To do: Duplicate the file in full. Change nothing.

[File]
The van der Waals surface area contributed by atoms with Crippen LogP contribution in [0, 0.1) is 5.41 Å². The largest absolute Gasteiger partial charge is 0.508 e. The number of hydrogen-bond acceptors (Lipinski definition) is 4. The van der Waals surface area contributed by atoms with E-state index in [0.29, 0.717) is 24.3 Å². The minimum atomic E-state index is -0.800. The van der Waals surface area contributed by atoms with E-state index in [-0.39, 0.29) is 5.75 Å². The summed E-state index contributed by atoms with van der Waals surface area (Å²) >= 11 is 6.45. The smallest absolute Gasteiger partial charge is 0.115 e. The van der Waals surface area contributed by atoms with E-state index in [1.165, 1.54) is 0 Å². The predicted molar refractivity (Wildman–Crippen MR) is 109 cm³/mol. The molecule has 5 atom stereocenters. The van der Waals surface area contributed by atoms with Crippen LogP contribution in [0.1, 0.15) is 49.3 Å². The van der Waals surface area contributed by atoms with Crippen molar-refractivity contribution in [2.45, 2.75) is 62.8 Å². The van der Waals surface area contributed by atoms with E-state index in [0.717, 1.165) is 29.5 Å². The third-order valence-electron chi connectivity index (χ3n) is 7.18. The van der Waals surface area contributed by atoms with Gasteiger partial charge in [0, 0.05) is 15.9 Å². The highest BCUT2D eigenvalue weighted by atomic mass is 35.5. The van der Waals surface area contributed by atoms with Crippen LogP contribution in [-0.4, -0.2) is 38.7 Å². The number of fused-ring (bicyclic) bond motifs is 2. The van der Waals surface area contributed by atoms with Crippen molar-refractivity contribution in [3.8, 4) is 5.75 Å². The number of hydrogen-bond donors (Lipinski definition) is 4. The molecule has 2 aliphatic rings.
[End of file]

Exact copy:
The van der Waals surface area contributed by atoms with Crippen LogP contribution in [0, 0.1) is 5.41 Å². The largest absolute Gasteiger partial charge is 0.508 e. The number of hydrogen-bond acceptors (Lipinski definition) is 4. The van der Waals surface area contributed by atoms with E-state index in [0.29, 0.717) is 24.3 Å². The minimum atomic E-state index is -0.800. The van der Waals surface area contributed by atoms with E-state index in [-0.39, 0.29) is 5.75 Å². The summed E-state index contributed by atoms with van der Waals surface area (Å²) >= 11 is 6.45. The smallest absolute Gasteiger partial charge is 0.115 e. The van der Waals surface area contributed by atoms with E-state index in [1.165, 1.54) is 0 Å². The predicted molar refractivity (Wildman–Crippen MR) is 109 cm³/mol. The molecule has 5 atom stereocenters. The van der Waals surface area contributed by atoms with Crippen LogP contribution in [0.1, 0.15) is 49.3 Å². The van der Waals surface area contributed by atoms with Crippen molar-refractivity contribution in [2.45, 2.75) is 62.8 Å². The van der Waals surface area contributed by atoms with E-state index in [0.717, 1.165) is 29.5 Å². The third-order valence-electron chi connectivity index (χ3n) is 7.18. The van der Waals surface area contributed by atoms with Gasteiger partial charge in [0, 0.05) is 15.9 Å². The highest BCUT2D eigenvalue weighted by atomic mass is 35.5. The van der Waals surface area contributed by atoms with Crippen LogP contribution in [-0.4, -0.2) is 38.7 Å². The number of fused-ring (bicyclic) bond motifs is 2. The van der Waals surface area contributed by atoms with Crippen molar-refractivity contribution in [3.8, 4) is 5.75 Å². The number of hydrogen-bond donors (Lipinski definition) is 4. The molecule has 2 aliphatic rings.